Metal fabrication and tooling experts are typically well-versed in the industry’s complicated terminology. Conversely, such business jargon can be confusing and, even worse, useless for individuals less familiar with metalworking. In case you fall into the latter category, we’ve decided to explain the processes, and detail the pros and cons associated with two of our offerings: progressive die stamping and single-stage die tooling.
What Is Progressive Die Stamping?
Progressive die stamping is a cutting and cold-forming process that is frequently used to manufacture parts for a wide range of industries including, but not limited to, the fields of automotive, electronics, and appliances. Progressive die stamping, which is ideal for manufacturing large volumes of simple or complex parts, utilizes a die surface, high-tech sensors, piloting, and several individual workstations. The process starts when flat sheet metal (in coil form) is fed through a stamping press’ automatic feeding system.
The flat sheet metal becomes uncoiled and a strip stock then transports it to each stamping station, where it can be coined, punched, stamped, notched, bent, drawn, blanked, and more to shape the part to its predetermined specifications. After being processed through the stamping die, the finished part is removed from the strip stock. Essentially, progressive metal stamping is attractive because it’s automated and the machine does the work by following an assembly line of steps before achieving its final form.
Pros Of Progressive Die Stamping
Progressive die stamping can be a cost-effective way to help you quickly, and simultaneously, produce large quantities of complex parts. Specifically, the main advantages of progressive die stamping include:
- Reduced labor costs
- High-press tonnage
- Quick setup time
- Minimal scrap
- Requires only one press
- Allows unattended machining operation on the metalworking plant floor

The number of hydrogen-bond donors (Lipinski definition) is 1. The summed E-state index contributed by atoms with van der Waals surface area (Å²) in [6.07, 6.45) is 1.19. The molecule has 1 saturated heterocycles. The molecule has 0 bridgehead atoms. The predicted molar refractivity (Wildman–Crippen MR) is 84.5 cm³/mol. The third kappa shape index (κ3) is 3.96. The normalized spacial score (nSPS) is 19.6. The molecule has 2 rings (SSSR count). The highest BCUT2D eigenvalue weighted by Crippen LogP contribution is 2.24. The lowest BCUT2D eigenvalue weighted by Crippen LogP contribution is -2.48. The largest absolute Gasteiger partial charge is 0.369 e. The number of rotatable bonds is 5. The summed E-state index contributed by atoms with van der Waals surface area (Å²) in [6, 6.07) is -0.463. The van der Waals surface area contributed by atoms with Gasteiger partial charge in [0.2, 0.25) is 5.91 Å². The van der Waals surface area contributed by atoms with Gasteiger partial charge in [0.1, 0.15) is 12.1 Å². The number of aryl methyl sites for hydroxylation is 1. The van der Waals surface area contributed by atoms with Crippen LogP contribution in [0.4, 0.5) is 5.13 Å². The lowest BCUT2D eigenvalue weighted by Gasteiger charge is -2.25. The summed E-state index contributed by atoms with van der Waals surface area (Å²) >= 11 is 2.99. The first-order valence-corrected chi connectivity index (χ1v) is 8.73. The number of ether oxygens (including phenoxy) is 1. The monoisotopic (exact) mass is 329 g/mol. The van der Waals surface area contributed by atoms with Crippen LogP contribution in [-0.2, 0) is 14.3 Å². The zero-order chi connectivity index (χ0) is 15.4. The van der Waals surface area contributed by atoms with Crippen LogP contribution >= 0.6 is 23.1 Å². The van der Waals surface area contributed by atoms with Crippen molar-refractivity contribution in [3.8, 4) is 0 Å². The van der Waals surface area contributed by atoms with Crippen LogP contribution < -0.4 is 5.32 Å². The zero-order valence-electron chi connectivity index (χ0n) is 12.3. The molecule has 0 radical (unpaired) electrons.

- High repeatability and reproducibility
- Rapidly, and consistently, produces multiple small parts with tight tolerances
- Long production run lengths
- Decreased downtime
- Allows control of part location throughout the stamping process
Cons Of Progressive Die Stamping
- Generally pricier than line or transfer dies
- Usually requires precision alignment and setup procedures
- A coil feeder system is needed
- An open-ended press is needed so that the metal can be fed into the die
- If one station is damaged, the entire die set needs to be removed
What is Single-Stage Tooling?
Single stage tooling (also referred to as manual dies) is a simpler process that relies on one stage, rather than multiple stages, to shape flat sheet metal (in coil form) to its predetermined specifications. During this tooling process, which also employs punching, blanking, embossing, bending, forming, drawing, flanging, coining, and more, a part is either loaded by hand (manual dies) or loaded by machine tending robots (transfer dies) onto a die’s surface.
Despite being a single-stage operation, this process can effectively handle short- and long-volume runs. Moreover, precision metal stamping creates and develops raised images and even three-dimensional parts that must have tight tolerances. Many intricate designs have zero room for error, with final measurements on target for .001” – .002” inches. To achieve this level of precision, it takes strict adherence to specifications established during the design process.
Pros Of Single-Stage Tooling
- A cost-effective method for manufacturing
- Easy to setup
- Requires fewer adjustments
- A high-quality, single-stage press has an extensive lifespan
- Offers a less complex, straightforward process for the production of parts
- Allows for a quicker return on investment (ROI)
- Requires minimum capital investment
Cons Of Single Stage Tooling
- It generally has a slower rate of production than progressive die stamping
- It can only handle one step at a time
- Dies need to be replaced when performing a new operation
The processes of progressive die stamping and single-stage tooling have created many products and parts that you handle on a daily basis. For example, soda can lids, tie clasps, and keychain clips were likely all formed from a giant roll of sheet metal steel. For all of us at Metalcraft Industries Inc., forging the raw material into a finished product is an art form.
Hopefully, now that you have an understanding of progressive die stamping and single-stage tooling, you have a newfound appreciation for how metal stamping works and the terminologies behind the processes.
Need A Metal Part? Let’s Talk About Your Design.
We can help you produce any metal part you desire. We are the only metalworking firm in Colorado that offers CNC machining services, precision sheet metal fabrication, metal stamping, contract manufacturing, and a vast array of post-production services all under one roof. We offer tours of our factory floor by appointment. Give us a call and we will bring your metalwork to life.